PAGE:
( PUBLPOL 134, PUBLPOL 234¿3 credits Ways--ER)n(Same as LAW 7020) The objective of the course is to explore the increasing ethical challenges in a world in which technology, global risks, and societal developments are accelerating faster than our understanding and the law can keep pace. We will unravel the factors contributing to the seemingly pervasive failure of ethics today among organizations and leaders across all sectors: business, government, non-profit, and academia. A framework for ethical decision-making underpins the course. There is significant space for personal reflection and forming your own views on a wide range of issues. Prominent guest speakers will attend certain sessions interactively. The relationship between ethics and culture, leadership, law, and global risks (inequality, privacy, financial system meltdown, cyber-terrorism, climate change, etc.) will inform discussion. A broad range of international topics might include: designer genetics; civilian space trav more »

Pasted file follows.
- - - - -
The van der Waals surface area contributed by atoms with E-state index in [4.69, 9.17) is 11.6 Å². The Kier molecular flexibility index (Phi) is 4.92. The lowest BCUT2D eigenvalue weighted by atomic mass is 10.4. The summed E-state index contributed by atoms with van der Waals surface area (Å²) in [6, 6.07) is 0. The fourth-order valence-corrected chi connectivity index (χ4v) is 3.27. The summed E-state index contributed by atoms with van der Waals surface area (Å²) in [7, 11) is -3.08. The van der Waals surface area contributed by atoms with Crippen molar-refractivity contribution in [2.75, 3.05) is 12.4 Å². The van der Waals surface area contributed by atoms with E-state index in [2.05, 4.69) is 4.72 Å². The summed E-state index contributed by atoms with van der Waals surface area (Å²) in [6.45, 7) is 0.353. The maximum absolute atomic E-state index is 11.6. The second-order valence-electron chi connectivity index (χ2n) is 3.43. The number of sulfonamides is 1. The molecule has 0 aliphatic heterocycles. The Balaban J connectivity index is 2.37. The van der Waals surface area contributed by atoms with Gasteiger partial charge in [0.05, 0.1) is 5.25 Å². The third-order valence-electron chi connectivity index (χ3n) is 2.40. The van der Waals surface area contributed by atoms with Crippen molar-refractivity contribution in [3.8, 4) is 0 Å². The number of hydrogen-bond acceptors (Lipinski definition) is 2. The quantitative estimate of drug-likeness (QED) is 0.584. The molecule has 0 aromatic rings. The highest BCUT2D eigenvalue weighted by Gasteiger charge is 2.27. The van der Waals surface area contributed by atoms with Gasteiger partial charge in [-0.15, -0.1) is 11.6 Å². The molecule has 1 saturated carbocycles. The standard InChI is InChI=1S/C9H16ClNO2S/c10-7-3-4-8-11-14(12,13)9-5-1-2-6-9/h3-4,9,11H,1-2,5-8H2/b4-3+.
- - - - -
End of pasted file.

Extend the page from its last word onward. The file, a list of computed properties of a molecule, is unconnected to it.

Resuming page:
( PUBLPOL 134, PUBLPOL 234¿3 credits Ways--ER)n(Same as LAW 7020) The objective of the course is to explore the increasing ethical challenges in a world in which technology, global risks, and societal developments are accelerating faster than our understanding and the law can keep pace. We will unravel the factors contributing to the seemingly pervasive failure of ethics today among organizations and leaders across all sectors: business, government, non-profit, and academia. A framework for ethical decision-making underpins the course. There is significant space for personal reflection and forming your own views on a wide range of issues. Prominent guest speakers will attend certain sessions interactively. The relationship between ethics and culture, leadership, law, and global risks (inequality, privacy, financial system meltdown, cyber-terrorism, climate change, etc.) will inform discussion. A broad range of international topics might include: designer genetics; civilian space travel (Elon Musk's Mars plans); social media (e.g. Facebook Cambridge Analytica, on-line sex trafficking, monopolies); new devises (e.g. Amazon Alexa in hotel rooms); free speech on University campuses; opioid addiction; AI (from racism to the work challenge and beyond); corporate and financial sector scandals (Epi pen pricing, Theranos, Wells Fargo fraudulent account creation, Volkswagen emissions testing manipulation); and non-profit sector ethics challenges (e.g. NGOs engagement with ISIS and sexual misconduct in humanitarian aid (Oxfam case)). Final project in lieu of exam on a topic of student's choice. Attendance required. Class participation important (with multiple opportunities to earn participation credit beyond speaking in class). Strong emphasis on rigorous analysis, critical thinking and testing ideas in real-world contexts. Please note that this course will require one evening session on a Wednesday or Thursday in lieu of the final class session the first week of June, so the course will end before Memorial Day. Students wishing to take the course who are unable to sign up within the enrollment limit should contact Dr. Susan Liautaud at susanl1@stanford.edu. The course offers credit toward Ethics in Society, Public Policy core requirements (if taken in combination with PUBLPOL 103E or PUBLPOL 103F), and Science, Technology and Society majors and satisfies the undergraduate Ways of Thinking¿Ethical Reasoning requirement. The course is open to undergraduate and graduate students. Undergraduates will not be at a disadvantage. Everyone will be challenged. Distinguished Career Institute Fellows are welcome and should contact Dr. Susan Liautaud directly at susanl1@stanford.edu. *Students taking the course for Ways credit and Public Policy majors taking the course to complete the core requirements must obtain a letter grade. Other students may take the course for a letter grade or C/NC. Students seeking credit for other majors should consult their departments.